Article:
The video below provides an overview of the special sock design challenge. I’d like to think that I’ve seen plenty of documentaries on space and I’m sure I’ve watched the movie Apollo 13 a few dozen times. I never really considered how an astronaut’s feet are an extra set of hands in microgravity environments. When your students dive into this challenge — or any of the ones developed by Microsoft Education in partnership with NASA — they can work through real-life problems to create potential solutions.

As a classroom teacher, I taught in a magnet school with an environmental stewardship theme. So you can imagine that the Hacking STEM lesson on Analyzing the astronauts’ photos of Earth to predict climate change definitely grabbed my attention. Students can have conversations about the seven biomes and explore how computer modeling can represent change over time.

Microsoft Excel Data Streamer

On each lesson page, you’ll also find a description along with technical requirements. This includes Microsoft Excel Data Streamer. Data Streamer is a free Excel add-in. It provides students with a simple way to bring data from the physical world in and out of Excel. If you haven’t tried out Data Streamer before this is an amazing opportunity to bring real-time data into your science classroom with Excel.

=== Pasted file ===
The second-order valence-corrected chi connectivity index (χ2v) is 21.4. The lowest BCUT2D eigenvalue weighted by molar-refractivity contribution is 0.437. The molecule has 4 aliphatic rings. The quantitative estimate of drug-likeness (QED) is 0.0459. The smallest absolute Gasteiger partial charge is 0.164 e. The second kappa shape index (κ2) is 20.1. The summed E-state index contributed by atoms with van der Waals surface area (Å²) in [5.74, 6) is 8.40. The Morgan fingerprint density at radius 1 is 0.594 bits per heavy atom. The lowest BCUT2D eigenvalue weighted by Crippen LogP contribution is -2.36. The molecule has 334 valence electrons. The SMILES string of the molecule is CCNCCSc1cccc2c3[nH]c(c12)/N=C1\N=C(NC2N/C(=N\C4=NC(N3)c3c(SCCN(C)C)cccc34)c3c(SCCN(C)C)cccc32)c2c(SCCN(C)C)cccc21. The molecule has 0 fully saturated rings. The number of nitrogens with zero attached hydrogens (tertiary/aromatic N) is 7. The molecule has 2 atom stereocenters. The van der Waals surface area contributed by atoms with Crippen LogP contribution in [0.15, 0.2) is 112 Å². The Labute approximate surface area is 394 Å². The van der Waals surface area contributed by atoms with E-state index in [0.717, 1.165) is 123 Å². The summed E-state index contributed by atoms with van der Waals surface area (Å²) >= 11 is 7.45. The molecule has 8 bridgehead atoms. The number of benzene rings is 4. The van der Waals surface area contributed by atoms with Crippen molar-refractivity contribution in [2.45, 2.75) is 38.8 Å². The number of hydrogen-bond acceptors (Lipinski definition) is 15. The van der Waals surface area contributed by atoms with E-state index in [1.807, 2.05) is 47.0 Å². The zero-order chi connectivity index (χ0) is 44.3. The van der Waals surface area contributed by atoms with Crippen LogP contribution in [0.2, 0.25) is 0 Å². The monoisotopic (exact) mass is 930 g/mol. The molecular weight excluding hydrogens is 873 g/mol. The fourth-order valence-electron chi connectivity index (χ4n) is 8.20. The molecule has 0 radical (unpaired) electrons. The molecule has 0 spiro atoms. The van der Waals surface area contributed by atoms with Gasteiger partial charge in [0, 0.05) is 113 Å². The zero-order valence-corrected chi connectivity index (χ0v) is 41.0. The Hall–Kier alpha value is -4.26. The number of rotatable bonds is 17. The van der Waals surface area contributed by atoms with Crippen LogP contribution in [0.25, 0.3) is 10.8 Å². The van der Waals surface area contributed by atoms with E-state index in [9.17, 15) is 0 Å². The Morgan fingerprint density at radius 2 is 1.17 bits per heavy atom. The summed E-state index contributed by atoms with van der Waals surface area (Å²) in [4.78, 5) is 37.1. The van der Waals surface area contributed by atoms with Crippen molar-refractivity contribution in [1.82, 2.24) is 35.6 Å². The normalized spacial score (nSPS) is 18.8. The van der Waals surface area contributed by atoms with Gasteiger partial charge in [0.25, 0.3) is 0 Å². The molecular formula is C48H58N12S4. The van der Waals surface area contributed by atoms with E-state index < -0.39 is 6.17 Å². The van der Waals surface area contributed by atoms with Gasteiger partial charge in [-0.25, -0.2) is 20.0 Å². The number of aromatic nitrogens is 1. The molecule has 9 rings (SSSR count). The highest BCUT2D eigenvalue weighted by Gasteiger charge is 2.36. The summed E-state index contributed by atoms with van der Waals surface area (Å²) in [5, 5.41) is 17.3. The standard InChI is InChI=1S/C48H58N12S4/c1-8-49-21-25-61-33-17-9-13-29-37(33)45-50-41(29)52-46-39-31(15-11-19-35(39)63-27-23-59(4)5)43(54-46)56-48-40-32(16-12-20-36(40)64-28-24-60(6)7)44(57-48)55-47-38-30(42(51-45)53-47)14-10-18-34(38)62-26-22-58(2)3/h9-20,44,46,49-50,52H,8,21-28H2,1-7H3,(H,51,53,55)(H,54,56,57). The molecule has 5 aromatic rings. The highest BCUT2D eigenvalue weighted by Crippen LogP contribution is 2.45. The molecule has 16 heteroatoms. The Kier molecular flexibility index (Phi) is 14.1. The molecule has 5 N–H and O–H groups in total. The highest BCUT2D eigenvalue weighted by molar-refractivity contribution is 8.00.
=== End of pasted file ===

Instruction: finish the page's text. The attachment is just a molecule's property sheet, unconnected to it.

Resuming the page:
To get data from a sensor into an Excel workbook you just need to connect the sensor to a microcontroller that is connected to a Windows 10 PC. Then you need to enable Excel’s Data Streamer Add-in to collect data in an Excel Workbook. Step by step instructions to do this are available here.

Teachers who use the Vernier probes and sensors in their classroom can now stream real-time data from their Vernier Go Direct sensors into Excel with Excel Data Streamer.

To make this easy for you, Carolina kits are now available  for Hacking STEM projects. These kits have everything you need for the classroom, and even refill packs for several Hacking STEM activities.

Microsoft Education is committed to democratizing STEM education for every child through the use of real-time data and hands-on learning driven by inquiry.

Resources from Hacking STEM

If you’re ready to jump into these student-friendly activities, head over to the Hacking STEM website. Remember, these resources are free to access. Most require just a handful of low-cost items to get them up and running.

Using real-time data in your classroom helps students see their science experiments and simulations come to life on their screen. It helps them see the story behind the numbers because they have experienced it themselves. I certainly hope you’ll take advantage of these fantastic free resources from Microsoft. You can use them “as is” right away, or customize to meet the specific needs and interest of your students.

Find everything about Hacking STEM on this landing page! And certainly share any of your ideas and STEM stories using the hashtag #HackingSTEM.

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Dr. Monica Burns is a former classroom teacher, Author, Speaker, and Curriculum & EdTech Consultant. Visit her site ClassTechTips.com for more ideas on how to become a tech-savvy teacher.